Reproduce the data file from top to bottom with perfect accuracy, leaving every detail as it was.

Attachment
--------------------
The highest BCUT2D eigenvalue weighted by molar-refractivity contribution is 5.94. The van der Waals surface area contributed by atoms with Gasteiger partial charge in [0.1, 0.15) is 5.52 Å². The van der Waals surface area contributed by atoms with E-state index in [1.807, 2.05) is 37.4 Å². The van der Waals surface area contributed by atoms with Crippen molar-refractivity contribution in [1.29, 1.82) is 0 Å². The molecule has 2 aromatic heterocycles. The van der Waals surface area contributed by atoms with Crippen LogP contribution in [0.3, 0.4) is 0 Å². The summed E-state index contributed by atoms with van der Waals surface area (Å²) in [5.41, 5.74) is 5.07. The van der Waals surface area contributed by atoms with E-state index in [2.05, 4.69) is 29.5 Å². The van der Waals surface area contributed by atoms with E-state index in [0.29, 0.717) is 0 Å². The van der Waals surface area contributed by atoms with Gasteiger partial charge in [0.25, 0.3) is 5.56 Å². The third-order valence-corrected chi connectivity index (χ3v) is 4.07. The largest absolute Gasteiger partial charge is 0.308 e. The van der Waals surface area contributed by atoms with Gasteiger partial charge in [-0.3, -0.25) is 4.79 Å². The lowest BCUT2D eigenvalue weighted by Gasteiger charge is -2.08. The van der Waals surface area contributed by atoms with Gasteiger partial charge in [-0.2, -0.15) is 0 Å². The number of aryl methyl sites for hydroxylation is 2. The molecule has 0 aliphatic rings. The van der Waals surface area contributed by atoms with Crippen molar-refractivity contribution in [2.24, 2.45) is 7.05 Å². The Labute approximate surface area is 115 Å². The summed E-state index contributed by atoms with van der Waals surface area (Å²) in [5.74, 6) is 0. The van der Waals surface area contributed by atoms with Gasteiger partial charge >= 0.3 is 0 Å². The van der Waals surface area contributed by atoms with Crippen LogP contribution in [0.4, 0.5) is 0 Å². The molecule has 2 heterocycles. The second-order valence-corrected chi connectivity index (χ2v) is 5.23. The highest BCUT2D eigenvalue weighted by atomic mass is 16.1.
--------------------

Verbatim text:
The highest BCUT2D eigenvalue weighted by molar-refractivity contribution is 5.94. The van der Waals surface area contributed by atoms with Gasteiger partial charge in [0.1, 0.15) is 5.52 Å². The van der Waals surface area contributed by atoms with E-state index in [1.807, 2.05) is 37.4 Å². The van der Waals surface area contributed by atoms with Crippen molar-refractivity contribution in [1.29, 1.82) is 0 Å². The molecule has 2 aromatic heterocycles. The van der Waals surface area contributed by atoms with Crippen LogP contribution in [0.3, 0.4) is 0 Å². The summed E-state index contributed by atoms with van der Waals surface area (Å²) in [5.41, 5.74) is 5.07. The van der Waals surface area contributed by atoms with E-state index in [2.05, 4.69) is 29.5 Å². The van der Waals surface area contributed by atoms with E-state index in [0.29, 0.717) is 0 Å². The van der Waals surface area contributed by atoms with Gasteiger partial charge in [0.25, 0.3) is 5.56 Å². The third-order valence-corrected chi connectivity index (χ3v) is 4.07. The largest absolute Gasteiger partial charge is 0.308 e. The van der Waals surface area contributed by atoms with Gasteiger partial charge in [-0.3, -0.25) is 4.79 Å². The lowest BCUT2D eigenvalue weighted by Gasteiger charge is -2.08. The van der Waals surface area contributed by atoms with Gasteiger partial charge in [-0.2, -0.15) is 0 Å². The number of aryl methyl sites for hydroxylation is 2. The molecule has 0 aliphatic rings. The van der Waals surface area contributed by atoms with Crippen molar-refractivity contribution in [2.24, 2.45) is 7.05 Å². The Labute approximate surface area is 115 Å². The summed E-state index contributed by atoms with van der Waals surface area (Å²) in [5.74, 6) is 0. The van der Waals surface area contributed by atoms with Gasteiger partial charge >= 0.3 is 0 Å². The van der Waals surface area contributed by atoms with Crippen LogP contribution in [0.4, 0.5) is 0 Å². The molecule has 2 heterocycles. The second-order valence-corrected chi connectivity index (χ2v) is 5.23. The highest BCUT2D eigenvalue weighted by atomic mass is 16.1.